Next steps: What can manufacturers do?
In the coming years, a circular economy must be developed. What is a circular economy? Simply put, it’s when waste materials, such as packaging avoids being landfilled and is repurposed or recycled to reduce the use of virgin materials. Examples include, converting plastic milk bottles into new milk bottles or into park benches, or using glass to make new bottles or low-grade glass in civil construction. With the federal government endorsing national recycling and recyclability targets for packaging, what can manufacturers do?
Increase recycled content
As manufacturers of grocery products, the first key step is to increase the amount of recycled material contained in product packaging. To drive this, the federal government has endorsed the packaging targets proposed by the Australian packaging Covenant Organisation (APCO) to increase the recycled content of packaging to 30 per cent by 2025. Many manufacturing companies have already committed to this goal.
Design for re-use, recycling or composting
The second step is to increase the use of recyclable or compostable packaging where product freshness, safety, quality and food waste is not compromised.
Design for source separation
Use the Australia Recycling Label (ARL), which provides consumers with simple instructions on how to dispose of each packaging material type. The addition of tear tabs on multi-material packaging such as plastic blister on a cardboard backing, will encourage consumers to separate materials prior to placing it in the recycling bin.
An industry-wide approach
There are many food and grocery manufacturers that have already made commitments in the above areas. However, while implementation may appear simple on the surface, there are some real barriers that need to be addressed in order for product manufacturers to make progress. The Australian Food and Grocery Council (AFGC) has collaborated with APCO, government, the packaging industry and the resource recovery and recycling sector to overcome the following barriers:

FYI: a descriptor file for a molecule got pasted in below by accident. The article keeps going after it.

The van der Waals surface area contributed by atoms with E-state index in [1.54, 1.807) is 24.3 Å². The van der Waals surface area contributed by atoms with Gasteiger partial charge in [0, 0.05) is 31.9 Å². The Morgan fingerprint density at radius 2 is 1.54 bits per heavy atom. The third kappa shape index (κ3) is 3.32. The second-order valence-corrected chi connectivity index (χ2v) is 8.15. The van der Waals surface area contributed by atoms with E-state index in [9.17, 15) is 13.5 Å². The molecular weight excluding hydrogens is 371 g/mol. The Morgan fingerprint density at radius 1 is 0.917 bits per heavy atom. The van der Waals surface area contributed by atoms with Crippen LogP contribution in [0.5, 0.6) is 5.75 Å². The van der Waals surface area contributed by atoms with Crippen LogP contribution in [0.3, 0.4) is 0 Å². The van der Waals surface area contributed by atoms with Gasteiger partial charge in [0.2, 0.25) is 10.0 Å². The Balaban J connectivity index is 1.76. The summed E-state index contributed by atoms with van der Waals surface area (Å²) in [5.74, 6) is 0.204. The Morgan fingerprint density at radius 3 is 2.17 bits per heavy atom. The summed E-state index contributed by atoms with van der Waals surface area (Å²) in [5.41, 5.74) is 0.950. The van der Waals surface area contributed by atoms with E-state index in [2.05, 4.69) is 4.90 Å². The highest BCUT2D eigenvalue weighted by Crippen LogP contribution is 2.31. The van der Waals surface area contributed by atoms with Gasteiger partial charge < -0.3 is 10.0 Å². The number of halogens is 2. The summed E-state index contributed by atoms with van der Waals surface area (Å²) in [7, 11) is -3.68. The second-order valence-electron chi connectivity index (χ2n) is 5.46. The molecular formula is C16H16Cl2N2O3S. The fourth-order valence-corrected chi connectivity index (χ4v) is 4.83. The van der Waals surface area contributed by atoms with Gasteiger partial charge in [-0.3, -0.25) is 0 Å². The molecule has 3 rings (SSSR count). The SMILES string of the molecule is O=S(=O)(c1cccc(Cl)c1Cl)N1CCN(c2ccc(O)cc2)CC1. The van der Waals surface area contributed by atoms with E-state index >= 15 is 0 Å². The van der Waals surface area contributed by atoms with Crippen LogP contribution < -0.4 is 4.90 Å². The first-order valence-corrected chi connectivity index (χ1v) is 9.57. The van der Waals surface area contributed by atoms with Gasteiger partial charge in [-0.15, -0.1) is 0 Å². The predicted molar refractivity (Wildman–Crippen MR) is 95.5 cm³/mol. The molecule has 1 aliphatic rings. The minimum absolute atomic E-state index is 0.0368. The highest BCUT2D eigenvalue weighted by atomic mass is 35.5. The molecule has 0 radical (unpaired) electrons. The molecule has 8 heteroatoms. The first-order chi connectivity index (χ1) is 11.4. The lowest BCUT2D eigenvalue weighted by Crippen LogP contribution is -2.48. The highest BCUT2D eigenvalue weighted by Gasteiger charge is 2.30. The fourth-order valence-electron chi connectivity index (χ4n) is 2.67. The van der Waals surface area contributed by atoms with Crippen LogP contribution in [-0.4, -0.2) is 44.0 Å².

• Availability of recycled packaging materials
Retailers and manufacturers have broadcast their intent to purchase greater volumes of recycled plastics such as recycled PET (rPET), which is currently in short supply, particularly given the high standards for food grade materials. The AFGC is working with APCO and the packaging industry to increase availability of these materials.
• Research and development
The AFGC is working with APCO and the packaging and recycling industries to develop new compostable plastic substitutes that are fit-for-purpose and meet food grade and medicinal product packaging specifications. Additionally, research and development of new processing technologies that have the potential to recover materials currently landfilled are also required. For example, chemically processing end of life plastics (Numbers 4-7) into oil-based products such as bio diesel.
• Practical infrastructure planning
We will continue to collaborate with all stakeholders to identify the recycling infrastructure needs of a circular economy. This will be aligned with the changing mix of packaging materials as the availability of recycled packaging material increases and as new processing technologies are developed over the next five to ten years. This whole-of-supply-chain approach is critical to provide industry and government with confidence to invest in the plant and equipment that is necessary to achieve the national packaging targets.
The good news is that environmentally and economically-sustainable solutions are possible for all stakeholders along the packaging supply chain without compromising product freshness, safety, quality, or increasing food waste. But this will only occur with collaboration, with decisions based on facts, and undertaking research and development to provide new technological solutions for today’s issues.